Number of British vegetarians on the rise, new research

Breakfast Vegetarian English breakfast (Photo: Ben Sutherland/flickr)

In the United Kingdom, the number of vegetarians is increasing. A new survey reveals that 12% of British adults now follow vegetarian or vegan diets - rising to 20% of those aged between 16 and 24. According to research group Mintel, millions more are cutting back substantially on the amount of meat they eat. “The meat alternative market will continue to be driven by an emerging consumer trend towards meat reduction on a part-time basis, also called flexitarianism, entailing increased consumption of plant-based foods without completely cutting out meat”, said Laura Jones, food science analyst for Mintel. In the UK alone, this has led to a booming £625 million-a-year market for meat-free products in 2013, up from £543 million in 2009. The study also claims that more products than ever are showcasing vegetarian credentials: 12% of all new food and drink products launched in Britain in 2013 carried a vegetarian claim, up from 6% in 2009. This includes chocolate and confectionary products which now avoid using animal-based ingredients. Mintel’s report, published yesterday on World Vegetarian Day, reveals that 48% of Britons regard meat-free products as environmentally friendly and 52% see them as healthy.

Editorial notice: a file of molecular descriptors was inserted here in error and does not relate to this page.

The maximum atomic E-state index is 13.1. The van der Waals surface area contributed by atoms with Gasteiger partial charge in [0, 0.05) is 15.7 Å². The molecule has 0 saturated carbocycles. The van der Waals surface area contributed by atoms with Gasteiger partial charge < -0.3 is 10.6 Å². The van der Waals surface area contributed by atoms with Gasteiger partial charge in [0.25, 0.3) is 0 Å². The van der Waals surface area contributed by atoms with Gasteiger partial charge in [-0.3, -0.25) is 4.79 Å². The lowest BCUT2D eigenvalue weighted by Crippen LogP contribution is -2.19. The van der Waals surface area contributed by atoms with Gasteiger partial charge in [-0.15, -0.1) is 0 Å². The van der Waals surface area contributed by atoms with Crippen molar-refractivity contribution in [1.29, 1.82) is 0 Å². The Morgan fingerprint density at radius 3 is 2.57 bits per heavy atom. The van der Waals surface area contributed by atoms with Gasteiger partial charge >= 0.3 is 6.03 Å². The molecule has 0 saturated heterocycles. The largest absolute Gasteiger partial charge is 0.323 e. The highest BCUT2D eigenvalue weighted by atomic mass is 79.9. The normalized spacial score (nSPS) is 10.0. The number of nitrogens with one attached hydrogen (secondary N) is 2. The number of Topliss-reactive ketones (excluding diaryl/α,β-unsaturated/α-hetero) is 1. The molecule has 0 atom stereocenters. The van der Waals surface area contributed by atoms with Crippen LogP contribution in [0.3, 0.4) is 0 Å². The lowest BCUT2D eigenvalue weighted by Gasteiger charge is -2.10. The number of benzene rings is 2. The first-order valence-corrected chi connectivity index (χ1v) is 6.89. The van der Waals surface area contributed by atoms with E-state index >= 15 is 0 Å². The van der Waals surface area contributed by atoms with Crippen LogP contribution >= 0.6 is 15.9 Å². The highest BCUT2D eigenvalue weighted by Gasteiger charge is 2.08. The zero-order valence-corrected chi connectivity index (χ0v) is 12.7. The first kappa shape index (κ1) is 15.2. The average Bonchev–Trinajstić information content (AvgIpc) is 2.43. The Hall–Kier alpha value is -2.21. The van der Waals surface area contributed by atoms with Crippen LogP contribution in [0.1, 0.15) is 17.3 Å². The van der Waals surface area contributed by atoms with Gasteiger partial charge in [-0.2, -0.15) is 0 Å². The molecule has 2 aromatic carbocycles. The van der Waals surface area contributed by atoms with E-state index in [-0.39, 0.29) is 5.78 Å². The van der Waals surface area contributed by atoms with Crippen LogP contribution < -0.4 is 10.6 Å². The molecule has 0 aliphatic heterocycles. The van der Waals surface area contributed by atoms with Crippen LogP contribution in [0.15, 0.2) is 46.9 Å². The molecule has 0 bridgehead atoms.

2014-09-29 |

EU-US trade deal could open the door to GM food in Europe, campaigners warn

Horse TTIP - a trojan horse? (Photo: Gillian/flickr)